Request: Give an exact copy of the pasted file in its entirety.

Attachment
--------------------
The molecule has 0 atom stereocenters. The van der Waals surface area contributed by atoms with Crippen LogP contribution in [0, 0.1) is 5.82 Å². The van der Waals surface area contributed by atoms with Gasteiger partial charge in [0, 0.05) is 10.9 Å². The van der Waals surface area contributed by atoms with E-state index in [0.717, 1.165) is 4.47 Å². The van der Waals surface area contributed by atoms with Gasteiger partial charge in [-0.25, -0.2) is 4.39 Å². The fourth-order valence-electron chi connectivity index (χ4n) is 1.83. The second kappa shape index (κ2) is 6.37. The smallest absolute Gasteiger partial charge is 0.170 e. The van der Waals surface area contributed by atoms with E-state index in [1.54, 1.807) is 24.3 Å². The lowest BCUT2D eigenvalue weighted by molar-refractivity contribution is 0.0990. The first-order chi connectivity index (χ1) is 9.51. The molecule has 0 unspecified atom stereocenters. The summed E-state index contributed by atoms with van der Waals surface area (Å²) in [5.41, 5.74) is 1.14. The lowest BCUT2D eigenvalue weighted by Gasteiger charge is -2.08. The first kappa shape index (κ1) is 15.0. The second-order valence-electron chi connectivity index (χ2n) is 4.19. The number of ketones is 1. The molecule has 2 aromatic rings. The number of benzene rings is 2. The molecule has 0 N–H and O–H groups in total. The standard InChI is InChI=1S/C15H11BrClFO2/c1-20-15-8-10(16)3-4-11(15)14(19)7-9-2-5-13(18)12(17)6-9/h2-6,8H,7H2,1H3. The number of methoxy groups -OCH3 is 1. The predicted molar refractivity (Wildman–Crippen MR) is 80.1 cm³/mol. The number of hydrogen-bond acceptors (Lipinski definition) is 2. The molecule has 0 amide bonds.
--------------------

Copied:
The molecule has 0 atom stereocenters. The van der Waals surface area contributed by atoms with Crippen LogP contribution in [0, 0.1) is 5.82 Å². The van der Waals surface area contributed by atoms with Gasteiger partial charge in [0, 0.05) is 10.9 Å². The van der Waals surface area contributed by atoms with E-state index in [0.717, 1.165) is 4.47 Å². The van der Waals surface area contributed by atoms with Gasteiger partial charge in [-0.25, -0.2) is 4.39 Å². The fourth-order valence-electron chi connectivity index (χ4n) is 1.83. The second kappa shape index (κ2) is 6.37. The smallest absolute Gasteiger partial charge is 0.170 e. The van der Waals surface area contributed by atoms with E-state index in [1.54, 1.807) is 24.3 Å². The lowest BCUT2D eigenvalue weighted by molar-refractivity contribution is 0.0990. The first-order chi connectivity index (χ1) is 9.51. The molecule has 0 unspecified atom stereocenters. The summed E-state index contributed by atoms with van der Waals surface area (Å²) in [5.41, 5.74) is 1.14. The lowest BCUT2D eigenvalue weighted by Gasteiger charge is -2.08. The first kappa shape index (κ1) is 15.0. The second-order valence-electron chi connectivity index (χ2n) is 4.19. The number of ketones is 1. The molecule has 2 aromatic rings. The number of benzene rings is 2. The molecule has 0 N–H and O–H groups in total. The standard InChI is InChI=1S/C15H11BrClFO2/c1-20-15-8-10(16)3-4-11(15)14(19)7-9-2-5-13(18)12(17)6-9/h2-6,8H,7H2,1H3. The number of methoxy groups -OCH3 is 1. The predicted molar refractivity (Wildman–Crippen MR) is 80.1 cm³/mol. The number of hydrogen-bond acceptors (Lipinski definition) is 2. The molecule has 0 amide bonds.